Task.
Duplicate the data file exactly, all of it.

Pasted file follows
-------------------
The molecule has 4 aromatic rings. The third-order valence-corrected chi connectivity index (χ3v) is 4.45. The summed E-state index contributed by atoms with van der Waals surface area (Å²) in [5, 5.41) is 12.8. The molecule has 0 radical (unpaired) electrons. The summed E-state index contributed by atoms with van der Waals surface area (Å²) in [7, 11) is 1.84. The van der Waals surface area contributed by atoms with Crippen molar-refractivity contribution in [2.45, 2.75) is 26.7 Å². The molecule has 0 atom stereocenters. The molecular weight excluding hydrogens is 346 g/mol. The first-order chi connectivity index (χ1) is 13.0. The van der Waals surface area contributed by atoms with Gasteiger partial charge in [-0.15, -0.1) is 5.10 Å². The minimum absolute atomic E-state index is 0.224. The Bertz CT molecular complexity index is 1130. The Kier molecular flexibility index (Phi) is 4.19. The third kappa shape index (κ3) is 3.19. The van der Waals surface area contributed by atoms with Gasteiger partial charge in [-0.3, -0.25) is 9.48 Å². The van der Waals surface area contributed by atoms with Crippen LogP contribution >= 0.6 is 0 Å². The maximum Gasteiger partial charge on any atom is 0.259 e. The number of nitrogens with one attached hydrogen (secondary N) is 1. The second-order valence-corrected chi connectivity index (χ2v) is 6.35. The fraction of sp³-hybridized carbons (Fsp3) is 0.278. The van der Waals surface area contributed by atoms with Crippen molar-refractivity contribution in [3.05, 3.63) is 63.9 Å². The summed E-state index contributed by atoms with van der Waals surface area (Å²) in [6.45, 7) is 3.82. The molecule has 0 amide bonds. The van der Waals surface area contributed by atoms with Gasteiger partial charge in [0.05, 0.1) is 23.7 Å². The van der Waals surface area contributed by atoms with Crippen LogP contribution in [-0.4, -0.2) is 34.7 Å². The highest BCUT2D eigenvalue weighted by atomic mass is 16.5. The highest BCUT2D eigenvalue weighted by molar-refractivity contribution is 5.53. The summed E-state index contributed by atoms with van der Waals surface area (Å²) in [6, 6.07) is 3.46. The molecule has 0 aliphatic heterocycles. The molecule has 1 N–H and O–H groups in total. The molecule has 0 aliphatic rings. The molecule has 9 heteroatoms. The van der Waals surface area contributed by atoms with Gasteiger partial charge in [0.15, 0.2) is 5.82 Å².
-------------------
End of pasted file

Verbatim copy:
The molecule has 4 aromatic rings. The third-order valence-corrected chi connectivity index (χ3v) is 4.45. The summed E-state index contributed by atoms with van der Waals surface area (Å²) in [5, 5.41) is 12.8. The molecule has 0 radical (unpaired) electrons. The summed E-state index contributed by atoms with van der Waals surface area (Å²) in [7, 11) is 1.84. The van der Waals surface area contributed by atoms with Crippen molar-refractivity contribution in [2.45, 2.75) is 26.7 Å². The molecule has 0 atom stereocenters. The molecular weight excluding hydrogens is 346 g/mol. The first-order chi connectivity index (χ1) is 13.0. The van der Waals surface area contributed by atoms with Gasteiger partial charge in [-0.15, -0.1) is 5.10 Å². The minimum absolute atomic E-state index is 0.224. The Bertz CT molecular complexity index is 1130. The Kier molecular flexibility index (Phi) is 4.19. The third kappa shape index (κ3) is 3.19. The van der Waals surface area contributed by atoms with Gasteiger partial charge in [-0.3, -0.25) is 9.48 Å². The van der Waals surface area contributed by atoms with Crippen LogP contribution >= 0.6 is 0 Å². The maximum Gasteiger partial charge on any atom is 0.259 e. The number of nitrogens with one attached hydrogen (secondary N) is 1. The second-order valence-corrected chi connectivity index (χ2v) is 6.35. The fraction of sp³-hybridized carbons (Fsp3) is 0.278. The van der Waals surface area contributed by atoms with Crippen molar-refractivity contribution in [3.05, 3.63) is 63.9 Å². The summed E-state index contributed by atoms with van der Waals surface area (Å²) in [6.45, 7) is 3.82. The molecule has 0 amide bonds. The van der Waals surface area contributed by atoms with Gasteiger partial charge in [0.05, 0.1) is 23.7 Å². The van der Waals surface area contributed by atoms with Crippen LogP contribution in [-0.4, -0.2) is 34.7 Å². The highest BCUT2D eigenvalue weighted by atomic mass is 16.5. The highest BCUT2D eigenvalue weighted by molar-refractivity contribution is 5.53. The summed E-state index contributed by atoms with van der Waals surface area (Å²) in [6, 6.07) is 3.46. The molecule has 0 aliphatic heterocycles. The molecule has 1 N–H and O–H groups in total. The molecule has 0 aliphatic rings. The molecule has 9 heteroatoms. The van der Waals surface area contributed by atoms with Gasteiger partial charge in [0.15, 0.2) is 5.82 Å².